Grand Teton National Park Geology
The towering mountains of Grand Teton National Park contain some of the oldest rocks in North America, but the forces that lifted the Teton Range are geologically recent. The processes of metamorphism, mountain building, and glaciation are all part of the geologic history of the Teton Range.
Approximately 2.7 billion years ago seafloor sediments and volcanic debris were buried up to 20 miles deep due to the collision of tectonic plates. The heat and pressure from the collision changed the sediments and volcanic debris into a metamorphic rock called gneiss, a type of rock where light and dark minerals are separated into distinct layers. The rocks along the trail to Inspiration Point, one of the most popular trails within the park, are composed of gneiss.
Magma infiltrated cracks and weak zones in the gneiss 2.5 billion years ago, cooled slowly and formed the igneous rock granite. Many of the highest peaks within the Teton Range are made of granite, including Grand Teton, Middle Teton, Mount Owen Teewinot, and Mount Moran. Other peaks contain granite and gneiss, where the granite cross-cuts the gneiss.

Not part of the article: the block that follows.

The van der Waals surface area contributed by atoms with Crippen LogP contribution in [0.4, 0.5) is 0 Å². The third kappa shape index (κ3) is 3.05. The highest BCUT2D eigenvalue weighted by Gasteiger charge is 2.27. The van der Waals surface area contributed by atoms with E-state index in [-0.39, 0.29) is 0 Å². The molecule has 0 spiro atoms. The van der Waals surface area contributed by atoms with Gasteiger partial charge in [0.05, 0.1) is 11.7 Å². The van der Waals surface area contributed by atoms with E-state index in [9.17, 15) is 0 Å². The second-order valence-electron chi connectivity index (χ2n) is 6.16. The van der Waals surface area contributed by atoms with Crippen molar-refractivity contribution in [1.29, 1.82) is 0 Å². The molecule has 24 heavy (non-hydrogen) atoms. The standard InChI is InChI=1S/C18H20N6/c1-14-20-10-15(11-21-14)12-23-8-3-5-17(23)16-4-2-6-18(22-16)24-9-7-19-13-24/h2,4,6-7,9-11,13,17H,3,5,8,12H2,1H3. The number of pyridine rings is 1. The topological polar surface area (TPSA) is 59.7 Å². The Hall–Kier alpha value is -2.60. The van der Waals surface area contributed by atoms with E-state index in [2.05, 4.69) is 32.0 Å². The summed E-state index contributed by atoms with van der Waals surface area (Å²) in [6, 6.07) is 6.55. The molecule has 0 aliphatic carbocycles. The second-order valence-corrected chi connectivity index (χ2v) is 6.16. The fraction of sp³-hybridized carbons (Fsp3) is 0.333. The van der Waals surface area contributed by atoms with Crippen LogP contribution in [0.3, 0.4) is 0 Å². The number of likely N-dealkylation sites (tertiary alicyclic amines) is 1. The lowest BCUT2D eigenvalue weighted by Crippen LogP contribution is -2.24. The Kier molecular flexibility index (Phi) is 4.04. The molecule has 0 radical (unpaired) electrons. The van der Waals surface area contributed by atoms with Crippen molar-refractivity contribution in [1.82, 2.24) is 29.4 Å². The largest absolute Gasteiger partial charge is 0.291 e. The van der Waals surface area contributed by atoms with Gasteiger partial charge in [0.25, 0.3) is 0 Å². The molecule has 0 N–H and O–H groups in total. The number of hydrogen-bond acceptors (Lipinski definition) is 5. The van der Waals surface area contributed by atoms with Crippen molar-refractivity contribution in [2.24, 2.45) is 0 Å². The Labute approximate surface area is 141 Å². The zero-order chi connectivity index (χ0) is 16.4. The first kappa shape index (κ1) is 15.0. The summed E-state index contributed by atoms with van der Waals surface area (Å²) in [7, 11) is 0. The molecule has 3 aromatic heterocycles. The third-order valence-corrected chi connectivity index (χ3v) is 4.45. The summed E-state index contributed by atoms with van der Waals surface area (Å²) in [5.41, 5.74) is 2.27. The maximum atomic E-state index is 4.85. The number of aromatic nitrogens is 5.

About 775 million years about iron-rich magma squirted into vertical cracks in the granite and gneiss, subsequently cooling and formed dikes, made of a rock called diabase. Mountain Moran contains a dike that is 150 feet wide that extends out from the face of the mountain 200 feet. Diabase is less resistant to erosion than gneiss and so is less easily eroded, allowing the diabase to extend out of the mountain.
Lying on top of the igneous and metamorphic rocks are sedimentary rocks that formed when global sea levels rose 510 million years ago. First the beach sands of the Flathead Sandstone were deposited and subsequently limestones were deposited in shallow seas. Finally, mudstones were deposited on a deeper ocean floor. Fossils are found within these seafloor rocks, including trilobites, stromatolites, corals, and shells.